Class action lawyers collect billions of dollars in attorney's fees filing lawsuits against companies for failing to disclose this, making false and misleading statements about that, and breach of fiduciary duty for the other.
The startling revelation last month of the death threat against my colleague Judge Joseph Biancoreminded me of the death threat made against me a few years ago by Anthony Casso, who went by the charming nickname "Gaspipe."
Presidents come and go, but federal judges stay. In the second term, it is important that President Obama find ways to focus his energies on judicial nominations, and find ways to ensure that the Senate does the same.
Great judges or justices are great when they persuade their colleagues on the bench to change their views, as happened following their famous dissents. Not when judges expediently change their own stated views to allay or placate a then-underwhelmed or even excoriating press or public.
From these cases, judicial behavior seems less partisan than, well, the behavior of our politicians, and that's a good thing. Still, this snapshot of judicial decision-making suggests that our ideologies follow us into court appointments.
If you are contemplating a divorce or your spouse is on the verge of serving you with divorce papers, you should immediately contact a divorce lawyer. At the initial consultation, there are several important questions that you should ask.
At this time, when the public perception of lawyers is understandably at an all-time low, the not-for-profit Lawyers to the Rescue has identified several South Florida lawyers who have set a new standard for their commitment to public service.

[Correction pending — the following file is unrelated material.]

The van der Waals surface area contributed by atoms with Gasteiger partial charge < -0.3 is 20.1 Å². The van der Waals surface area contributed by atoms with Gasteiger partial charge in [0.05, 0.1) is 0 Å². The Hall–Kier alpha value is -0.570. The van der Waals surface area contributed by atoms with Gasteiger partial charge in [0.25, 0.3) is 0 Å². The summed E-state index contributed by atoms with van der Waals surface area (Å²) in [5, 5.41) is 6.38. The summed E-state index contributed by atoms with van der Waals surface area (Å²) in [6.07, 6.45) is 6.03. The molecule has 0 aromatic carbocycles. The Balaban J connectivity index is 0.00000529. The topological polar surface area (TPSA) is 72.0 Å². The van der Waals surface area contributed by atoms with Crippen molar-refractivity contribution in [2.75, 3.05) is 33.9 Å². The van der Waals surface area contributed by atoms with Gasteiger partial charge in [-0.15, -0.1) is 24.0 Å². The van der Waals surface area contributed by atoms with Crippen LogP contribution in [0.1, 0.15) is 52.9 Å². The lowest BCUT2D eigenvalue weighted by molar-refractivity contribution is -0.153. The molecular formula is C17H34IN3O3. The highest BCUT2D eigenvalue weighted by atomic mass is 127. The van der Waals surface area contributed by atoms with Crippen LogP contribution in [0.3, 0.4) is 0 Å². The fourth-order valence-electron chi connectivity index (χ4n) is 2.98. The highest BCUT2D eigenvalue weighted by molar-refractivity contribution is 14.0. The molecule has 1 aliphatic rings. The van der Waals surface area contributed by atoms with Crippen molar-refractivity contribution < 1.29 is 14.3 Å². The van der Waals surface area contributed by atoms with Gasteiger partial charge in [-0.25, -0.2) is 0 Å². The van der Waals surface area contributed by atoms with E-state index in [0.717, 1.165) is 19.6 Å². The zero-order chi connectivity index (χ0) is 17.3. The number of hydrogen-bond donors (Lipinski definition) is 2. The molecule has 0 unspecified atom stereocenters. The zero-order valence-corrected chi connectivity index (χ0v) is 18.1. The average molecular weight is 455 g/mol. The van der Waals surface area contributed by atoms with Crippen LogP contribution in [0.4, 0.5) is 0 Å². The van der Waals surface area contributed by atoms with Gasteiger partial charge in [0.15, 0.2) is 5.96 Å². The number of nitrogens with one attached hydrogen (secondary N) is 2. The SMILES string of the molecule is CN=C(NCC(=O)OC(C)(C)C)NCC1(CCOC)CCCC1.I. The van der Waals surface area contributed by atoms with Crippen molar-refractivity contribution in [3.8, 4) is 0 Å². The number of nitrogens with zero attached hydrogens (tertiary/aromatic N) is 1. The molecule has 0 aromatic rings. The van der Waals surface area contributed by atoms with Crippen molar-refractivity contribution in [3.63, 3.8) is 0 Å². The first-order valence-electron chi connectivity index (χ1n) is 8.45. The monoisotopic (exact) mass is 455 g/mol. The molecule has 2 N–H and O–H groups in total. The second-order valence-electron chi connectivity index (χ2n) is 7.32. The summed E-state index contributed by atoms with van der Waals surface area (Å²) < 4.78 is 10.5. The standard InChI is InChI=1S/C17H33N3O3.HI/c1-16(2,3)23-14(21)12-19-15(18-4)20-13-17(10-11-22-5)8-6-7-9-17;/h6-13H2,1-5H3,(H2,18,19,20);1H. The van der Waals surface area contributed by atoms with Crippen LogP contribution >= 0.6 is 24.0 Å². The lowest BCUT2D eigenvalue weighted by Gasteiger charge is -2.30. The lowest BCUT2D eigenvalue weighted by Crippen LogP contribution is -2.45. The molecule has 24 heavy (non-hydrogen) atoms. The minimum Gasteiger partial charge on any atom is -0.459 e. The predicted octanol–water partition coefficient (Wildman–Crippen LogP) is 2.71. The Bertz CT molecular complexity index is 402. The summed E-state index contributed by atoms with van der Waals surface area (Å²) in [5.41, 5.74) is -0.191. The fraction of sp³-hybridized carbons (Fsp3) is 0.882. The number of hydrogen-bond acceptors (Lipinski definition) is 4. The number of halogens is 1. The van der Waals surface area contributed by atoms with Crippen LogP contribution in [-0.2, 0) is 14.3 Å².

Let's stand up for one of our most precious monuments -- our judiciary -- as a place of integrity and independence, and as a refuge for those in our society who seek to enforce rights and protect freedoms. Our liberty depends on it.
Since when we have ever required judges to disclose the details of the personal lives in such a manner? On what basis does one's sexual orientation affect his or her ability to determine the legality of matters?
If an eminently qualified nominee like Caitlin Halligan cannot get an up-or-down vote in the Senate, how will any future nominee be seriously considered? And how will the nation get out of the judicial crisis we are facing?
Recently, the Senate confirmed six judicial nominees, four of whom were women. Not only did the confirmation bring the total number of women confirmed during the Obama Administration to 50 (47% of all confirmed nominees), but two broke glass ceilings in their jurisdictions.
The Tennessee Plan has been tested in the state's courts and survived constitutional scrutiny there. But those who oppose it insist that no panel of judges would rule against a plan that would subject them, and other judges, to public approval.
Can we count on judges to be truly independent, to make decisions only based only on the law, and not based on politics and/or what is popular, if they must stand before the public every few years in order to keep their jobs?